Monday, March 11, 2013

Disqualification of applicant unable to meet Civil Service Commission’s hearing requirements not unlawful discrimination under the State’s Human Rights Law


Disqualification of applicant unable to meet Civil Service Commission’s hearing requirements not unlawful discrimination under the State’s Human Rights Law

A candidate for the position of a Nassau County police officer filed an Article 78 petition challenging the Nassau County Civil Service Commission’s decision disqualifying him for the position.

Although Supreme Court granted the candidates petition and annulled the Commission’s determination, the Appellate Division reversed the lower court’s ruling and dismissed the candidate’s petition “on the merits.”

The Commission had appealed two rulings by Supreme Court:

The first was procedural: was the candidates Article 78 petition timely. The Commission contended that it was untimely, arguing that the Article 78 action was commenced more that four months after its determination disqualifying the candidate.

The Appellate Division disagreed with the Commission, holding that the candidate’s petition was timely. Noting that CPLR 217(1) specifies that the limitations period begins to run when "the determination to be reviewed becomes final and binding upon the petitioner," the court explained that "An administrative determination becomes final and binding when the petitioner seeking review has been aggrieved by it."

Here, said the Appellate Division, the candidate “was not aggrieved until he was notified that he was disqualified from further consideration” for failing to meet its hearing requirements.

The second issue concerned the Commission’s exercise of its discretion when it adopted a more stringent audio logy standard than that established by the State’s Municipal Police Training Commission.

The Appellate Division ruled that the Commission had acted within the scope of its discretionary power when it adopted a resolution which modified the Municipal Police Training Commission standards and did not contravene the procedure for the adoption of "rules" in doing so.

As the appointing authority has wide discretion in determining the fitness of candidates, the disqualification of the petitioner for failing to meet those modified audiological, the court concluded that the modified standard was not arbitrary and capricious.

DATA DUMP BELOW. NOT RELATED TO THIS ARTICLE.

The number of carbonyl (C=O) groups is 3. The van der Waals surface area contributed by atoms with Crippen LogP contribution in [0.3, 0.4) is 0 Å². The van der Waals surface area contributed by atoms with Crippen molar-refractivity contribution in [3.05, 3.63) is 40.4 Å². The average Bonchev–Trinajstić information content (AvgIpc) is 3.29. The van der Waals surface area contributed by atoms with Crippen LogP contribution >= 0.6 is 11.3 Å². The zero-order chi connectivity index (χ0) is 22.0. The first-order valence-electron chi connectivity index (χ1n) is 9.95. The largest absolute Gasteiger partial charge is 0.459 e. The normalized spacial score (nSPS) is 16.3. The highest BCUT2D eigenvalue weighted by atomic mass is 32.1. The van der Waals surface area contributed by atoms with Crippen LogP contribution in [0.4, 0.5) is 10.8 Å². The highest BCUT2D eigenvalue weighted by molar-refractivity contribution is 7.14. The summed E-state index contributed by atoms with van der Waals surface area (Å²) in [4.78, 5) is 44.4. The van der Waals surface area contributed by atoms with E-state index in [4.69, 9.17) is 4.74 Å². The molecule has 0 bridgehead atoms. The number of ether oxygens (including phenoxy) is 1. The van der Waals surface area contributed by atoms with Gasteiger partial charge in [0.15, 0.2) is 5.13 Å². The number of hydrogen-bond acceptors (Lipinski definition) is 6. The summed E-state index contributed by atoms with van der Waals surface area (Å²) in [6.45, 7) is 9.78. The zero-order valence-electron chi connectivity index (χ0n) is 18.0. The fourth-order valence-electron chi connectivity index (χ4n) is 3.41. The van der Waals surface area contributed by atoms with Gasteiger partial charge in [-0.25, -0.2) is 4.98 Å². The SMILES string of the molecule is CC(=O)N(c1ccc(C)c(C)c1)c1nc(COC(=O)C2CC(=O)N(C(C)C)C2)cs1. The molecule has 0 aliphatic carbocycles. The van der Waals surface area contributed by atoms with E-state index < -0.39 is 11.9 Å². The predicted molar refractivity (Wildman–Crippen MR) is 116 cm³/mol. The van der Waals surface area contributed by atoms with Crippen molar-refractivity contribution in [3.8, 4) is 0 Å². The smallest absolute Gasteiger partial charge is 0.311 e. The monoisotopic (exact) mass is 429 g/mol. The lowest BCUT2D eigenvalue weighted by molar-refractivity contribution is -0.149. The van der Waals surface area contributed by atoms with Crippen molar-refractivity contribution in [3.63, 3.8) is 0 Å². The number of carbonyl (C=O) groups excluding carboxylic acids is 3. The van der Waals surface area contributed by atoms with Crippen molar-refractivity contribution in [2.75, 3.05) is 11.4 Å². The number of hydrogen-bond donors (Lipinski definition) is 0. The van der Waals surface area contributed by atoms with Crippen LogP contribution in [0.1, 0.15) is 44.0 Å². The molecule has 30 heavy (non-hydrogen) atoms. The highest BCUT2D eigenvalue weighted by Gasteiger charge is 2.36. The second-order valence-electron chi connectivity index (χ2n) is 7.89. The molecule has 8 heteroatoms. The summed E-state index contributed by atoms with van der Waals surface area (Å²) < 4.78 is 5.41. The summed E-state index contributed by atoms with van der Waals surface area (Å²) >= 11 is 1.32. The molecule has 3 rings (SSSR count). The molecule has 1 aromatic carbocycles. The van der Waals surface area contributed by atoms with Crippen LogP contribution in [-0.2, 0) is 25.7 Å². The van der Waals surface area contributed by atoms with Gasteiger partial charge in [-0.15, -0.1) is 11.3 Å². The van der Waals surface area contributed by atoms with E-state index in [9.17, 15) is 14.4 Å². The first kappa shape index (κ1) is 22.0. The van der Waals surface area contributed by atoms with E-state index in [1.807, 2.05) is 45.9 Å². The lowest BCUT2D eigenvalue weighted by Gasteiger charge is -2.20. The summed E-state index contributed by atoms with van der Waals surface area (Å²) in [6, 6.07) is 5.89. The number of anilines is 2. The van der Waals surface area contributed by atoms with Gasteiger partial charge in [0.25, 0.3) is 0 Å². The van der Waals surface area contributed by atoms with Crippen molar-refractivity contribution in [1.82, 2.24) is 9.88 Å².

In addition court noted that the Commission’s determination that the candidate failed to meet the modified Municipal Police Training Commission hearing standards constituted an individualized finding that his disability prevents him from performing the functions of a police officer in a reasonable manner “such that his disqualification did not constitute unlawful discrimination under the State’s Human Rights Law.
The decision is posted on the Internet at:
http://www.nycourts.gov/reporter/3dseries/2013/2013_01404.htm

Handbooks focusing on State and Municipal Public Personnel Law continue to be available for purchase via the links provided below:

The Discipline Book at http://thedisciplinebook.blogspot.com/

Challenging Adverse Personnel Decisions at http://nypplarchives.blogspot.com

The Disability Benefits E-book: at http://section207.blogspot.com/

Layoff, Preferred Lists at http://nylayoff.blogspot.com/

Caution:

Subsequent court and administrative rulings, or changes to laws, rules and regulations may have modified or clarified or vacated or reversed the decisions summarized here. Accordingly, these summaries should be Shepardized® or otherwise checked to make certain that the most recent information is being considered by the reader.

THE MATERIAL ON THIS WEBSITE IS FOR INFORMATION ONLY. CHANGES IN LAWS, RULES, REGULATIONS AND NEW COURT AND ADMINISTRATIVE DECISIONS MAY AFFECT THE ACCURACY OF THE INFORMATION PROVIDED IN THIS LAWBLOG. THE MATERIAL PRESENTED IS NOT LEGAL ADVICE AND THE USE OF ANY MATERIAL POSTED ON THIS WEBSITE DOES NOT CREATE AN ATTORNEY-CLIENT RELATIONSHIP.

Consistent with the Declaration of Principles jointly adopted by a Committee of the American Bar Association and a Committee of Publishers and Associations, the material in this blog is presented with the understanding that the publisher is not providing legal advice to the reader and in the event legal or other expert assistance is needed, the reader should seek such advice from a competent professional.

Items published in NYPPL may not be used for commercial purposes without prior written permission to copy and distribute such material. Send your request via e-mail to publications@nycap.rr.com

Copyright© 1987 - 2017 by the Public Employment Law Press.



___________________



N.B. From time to time a political ad or endorsement may appear in the sidebar of this Blog. NYPPL does not have any control over such posting.

_____________________

.